This is a complicated legal matter and there are lots of different views and plenty of vested interests who do not want to see this happen. Green amendments are being pushed for in eighteen states. The movement is well under way in Maryland . Legislation was introduced in the General Assembly this year but like many legislative struggles it may take several years to achieve success. It is a struggle worth pursuing.
It has changed the way we live. It is everywhere. We use it without thinking, and then discard it without thinking. But now we realize that this material, with so many uses, made from petrochemicals from the ground, whatever its usefulness, is doing great damage to Earth’s environment and in many cases to Earth’s inhabitants also. That is why we have been supporting efforts to gain legislation to regulate and reduce the use of plastics, such as in plastic shopping bags. And this is why we are eliminating “single-use” plastics from Maryland Presbyterian Church.
But this is a global issue, not just a local one, as is graphically portrayed in the film “The Story of Plastic.” MPC is sponsoring a virtual showing of this film on Wednesday, June 10, followed by a Zoom-based discussion of what the implications are, and how we should respond. Here is a teaser .
Keep the date free. Plan to join in. Get your friends to join in also. Watch for a future communication with all the details.
Rachel Carson’s 1962 book, “Silent Spring,” raised the world’s awareness of the dangers of DDT, a widely used insecticide that played a large part in fighting malaria and other diseases, but also caused major damage to wildlife, especially birds. Bald eagles and the ospreys almost disappeared. Banning DDT in most countries has enabled these species to recover, with important benefits to ecosystems like the Chesapeake Bay. But Carson’s major contribution was to make the world realize that the earth and its inhabitants are vulnerable, that we humans need to be careful about the toxic substances we spread around, whatever their apparent benefits.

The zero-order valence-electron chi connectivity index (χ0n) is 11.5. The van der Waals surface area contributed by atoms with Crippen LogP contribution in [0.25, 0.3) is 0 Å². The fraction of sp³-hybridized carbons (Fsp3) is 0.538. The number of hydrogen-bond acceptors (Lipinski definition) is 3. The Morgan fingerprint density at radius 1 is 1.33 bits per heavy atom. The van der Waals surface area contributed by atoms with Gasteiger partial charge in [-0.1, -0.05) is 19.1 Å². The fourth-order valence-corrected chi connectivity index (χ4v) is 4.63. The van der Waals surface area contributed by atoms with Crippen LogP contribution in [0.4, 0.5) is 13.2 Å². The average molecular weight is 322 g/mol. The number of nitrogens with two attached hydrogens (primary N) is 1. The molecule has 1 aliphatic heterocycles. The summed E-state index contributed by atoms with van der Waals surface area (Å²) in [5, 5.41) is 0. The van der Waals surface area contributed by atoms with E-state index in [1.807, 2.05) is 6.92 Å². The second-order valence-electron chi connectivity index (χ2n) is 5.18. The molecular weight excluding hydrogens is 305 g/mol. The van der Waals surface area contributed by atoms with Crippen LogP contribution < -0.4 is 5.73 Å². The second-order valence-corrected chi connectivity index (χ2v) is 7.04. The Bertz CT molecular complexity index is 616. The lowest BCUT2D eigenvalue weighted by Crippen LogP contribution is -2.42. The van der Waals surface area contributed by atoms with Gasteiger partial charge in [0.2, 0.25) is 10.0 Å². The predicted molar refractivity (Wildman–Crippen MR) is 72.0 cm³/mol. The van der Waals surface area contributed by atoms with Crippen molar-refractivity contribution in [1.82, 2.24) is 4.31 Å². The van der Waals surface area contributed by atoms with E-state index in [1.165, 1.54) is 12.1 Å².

Right now, the most prominent equivalent to DDT is chlorpyrifos . Chlorpyrifos is called a “ broad-spectrum ” insecticide because it can kill a wide variety of insects. But its potential impact goes beyond insects. The insecticide is “toxic” to birds and “extremely toxic” to fish, according to the National Institute of Health. It’s also “extremely toxic” to non-target insects such as bees. Chlorpyrifos can also be toxic to children and adults. People can be exposed to the insecticide by inhaling it, especially from indoor air, and through the skin. The EPA also notes the possibility of exposure from treated golf courses.
The Obama Administration was preparing to ban chlopyrifos but this plan was not carried out after 2016. The current EPA has determined that a ban is not necessary – that the current regulations provide adequate protection.
Marylanders were not satisfied with this weakening of environmental safeguards and advocates here mounted a campaign over several years to introduce a ban, opposed by the agriculture industry and golf course operators. MPC members, led by our Sustainability Action Group for the Earth (SAGE) joined this effort, along with partner organizations including Interfaith Partners for the Chesapeake and the Smart on Pesticides Coalition. In the closing days of the (abbreviated) legislative session, the Bill was passed through both houses of the legislature.
Governor Hogan just recently vetoed the bill.
Now the plan is to wait until the next legislative session, when it is expected that the veto will be overturned.
TO GET STARTED AS AN ADVOCATE
The first, most basic step in becoming an effective advocate is to know who are your representatives in the Maryland legislature and in Congress. Take a little time to do this. Use this link to connect you to a website where you will enter your address and be given a list of your state and federal representatives and links to connect to each of their websites, through which you can get their contact information.
TO CONCLUDE: A BEDTIME STORY REFLECTION
“The Great Realization”
CONTRIBUTORS to our four Earth Month Messengers this month: Joy Brown, Joe Wright, Sam Erdman, Carol Mason, Karen Wright, Lorraine Eakin, Lynn Flanigan, Jane Pennington, Bill Breakey.